five years and potentially save £15 million a year.
In 1983, after Jeanne Tassis had a breast tumour removed,
she had two months of radiation therapy and returned to
her life as a teacher and mother. But two years later she
began to suffer a painful side effect of her treatment:
her left arm started swelling, eventually growing to three
times its size. She became increasingly prone to potentially
life-threatening infections. For a time, she was being hospitalised
every few weeks. "All I could think of was I survived
the cancer and I'm going to die from this," she says.
Jeanne had a moderately severe case of lymphoedema. When
the surgeons cut out her tumour, they also took lymph nodes
from her armpit to check for spreading cancer cells.
One escape route for malignant cells is provided by the
lymph system, a fluid-filled highway for immune cells, oxygen,
nutrients and cell waste. Lymph nodes trap bacteria and
viruses so that white blood cells can kill them—that's
why they sometimes swell when a person has an infection.
And they collect cancer cells as well. For many years, surgeons
would routinely remove ten to 20 nodes from the network
under the arm and send them to the lab. If cancer was found,
it meant a whole-body treatment such as chemotherapy was
But all that cutting can damage the system of tiny vessels
that drains lymph fluid, and radiation can do further harm.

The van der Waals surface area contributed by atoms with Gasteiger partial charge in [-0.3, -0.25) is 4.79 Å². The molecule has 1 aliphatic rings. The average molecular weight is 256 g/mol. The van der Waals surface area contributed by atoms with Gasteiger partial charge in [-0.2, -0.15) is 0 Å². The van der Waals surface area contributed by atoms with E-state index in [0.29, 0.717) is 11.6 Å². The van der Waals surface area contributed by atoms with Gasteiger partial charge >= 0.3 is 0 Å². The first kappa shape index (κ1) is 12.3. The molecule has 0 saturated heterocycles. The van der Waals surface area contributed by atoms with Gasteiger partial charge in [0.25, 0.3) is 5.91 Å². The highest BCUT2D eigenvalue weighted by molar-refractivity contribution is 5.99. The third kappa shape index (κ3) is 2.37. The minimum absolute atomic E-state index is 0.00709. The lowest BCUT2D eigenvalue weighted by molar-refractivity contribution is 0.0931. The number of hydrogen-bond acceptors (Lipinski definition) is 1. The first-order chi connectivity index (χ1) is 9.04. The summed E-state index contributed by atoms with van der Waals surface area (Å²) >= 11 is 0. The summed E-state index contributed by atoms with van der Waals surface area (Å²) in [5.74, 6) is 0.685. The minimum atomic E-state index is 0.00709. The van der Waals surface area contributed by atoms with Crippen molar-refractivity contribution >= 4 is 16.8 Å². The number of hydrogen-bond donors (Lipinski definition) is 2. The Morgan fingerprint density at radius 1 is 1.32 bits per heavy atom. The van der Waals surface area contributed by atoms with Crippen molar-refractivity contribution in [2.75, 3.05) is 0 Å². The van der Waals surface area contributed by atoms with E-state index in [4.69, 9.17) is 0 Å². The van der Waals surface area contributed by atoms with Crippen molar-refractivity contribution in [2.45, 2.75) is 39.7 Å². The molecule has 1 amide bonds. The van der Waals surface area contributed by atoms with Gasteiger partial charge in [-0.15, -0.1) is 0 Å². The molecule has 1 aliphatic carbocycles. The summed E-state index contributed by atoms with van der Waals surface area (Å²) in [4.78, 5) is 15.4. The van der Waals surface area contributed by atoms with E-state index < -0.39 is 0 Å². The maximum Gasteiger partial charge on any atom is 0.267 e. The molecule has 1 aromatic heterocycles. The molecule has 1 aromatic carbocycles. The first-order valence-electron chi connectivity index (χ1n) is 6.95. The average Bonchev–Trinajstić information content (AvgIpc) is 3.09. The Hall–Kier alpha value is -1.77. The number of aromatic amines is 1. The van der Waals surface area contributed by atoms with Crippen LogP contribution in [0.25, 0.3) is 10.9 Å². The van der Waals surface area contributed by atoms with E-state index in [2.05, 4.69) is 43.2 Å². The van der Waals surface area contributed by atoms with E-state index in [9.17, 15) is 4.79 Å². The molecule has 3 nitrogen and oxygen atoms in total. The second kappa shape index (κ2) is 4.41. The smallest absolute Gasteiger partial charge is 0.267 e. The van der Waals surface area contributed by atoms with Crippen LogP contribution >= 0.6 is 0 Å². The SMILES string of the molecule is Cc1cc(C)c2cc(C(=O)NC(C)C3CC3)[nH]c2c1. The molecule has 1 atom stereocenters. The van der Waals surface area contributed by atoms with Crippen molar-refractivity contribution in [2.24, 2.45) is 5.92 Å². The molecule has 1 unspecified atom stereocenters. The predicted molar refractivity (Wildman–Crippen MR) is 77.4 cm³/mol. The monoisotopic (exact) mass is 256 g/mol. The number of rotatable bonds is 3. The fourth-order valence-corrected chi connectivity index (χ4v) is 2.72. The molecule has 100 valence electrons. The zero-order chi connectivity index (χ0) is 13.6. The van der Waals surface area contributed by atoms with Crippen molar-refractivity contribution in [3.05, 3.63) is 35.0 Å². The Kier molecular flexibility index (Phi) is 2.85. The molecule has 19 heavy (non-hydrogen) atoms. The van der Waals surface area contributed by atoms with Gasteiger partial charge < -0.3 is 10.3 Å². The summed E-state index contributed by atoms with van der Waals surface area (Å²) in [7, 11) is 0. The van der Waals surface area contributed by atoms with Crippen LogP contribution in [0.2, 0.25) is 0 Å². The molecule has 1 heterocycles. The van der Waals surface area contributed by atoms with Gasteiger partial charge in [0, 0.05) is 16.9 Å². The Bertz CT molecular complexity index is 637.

The build-up and stagnation of fluid can cause minor numbness
and swelling, or lead to great pain, dangerous infections
A new procedure may protect women. When Philomena Whittle
had a lumpectomy at the Royal Surrey County Hospital, her
surgeon, consultant Mark Kissin, removed just one lymph
node. The approach, known as sentinel node biopsy (SNB),
is based on the realisation that lymph fluid travels in
an orderly way from one node to the next. Find the node
first in line to drain the region and this sentinel will
signal the cancer's spread or give the all-clear.
Three days later, Philomena, from Godalming in Surrey, went
home with a small incision in her armpit, another in her
breast and without the drains that are needed after standard
node clearance. Philomena's node was found to be cancer
free. Over the next 18 months she had her arm measured regularly
to check for lymphoedema, but there was no swelling whatever.
While proof is still to come that SNB is as reliable as
taking the whole lymph network, a five-year trial of 1,000
patients across Britain seems certain to provide it. Four
years in, the cancer recurrence rate in patients who have
had SNB is less than five per cent. "It's a win-win
situation," says Professor Robert Mansel of the University
of Wales College of Medicine, Cardiff, who is heading up
the trial. "When women know these results, they'll
all want this treatment."
The skill and experience of leading SNB surgeons such as
Mark Kissin and Robert Mansel are crucial for a good result.
"Surgeons taking part in our trials must have performed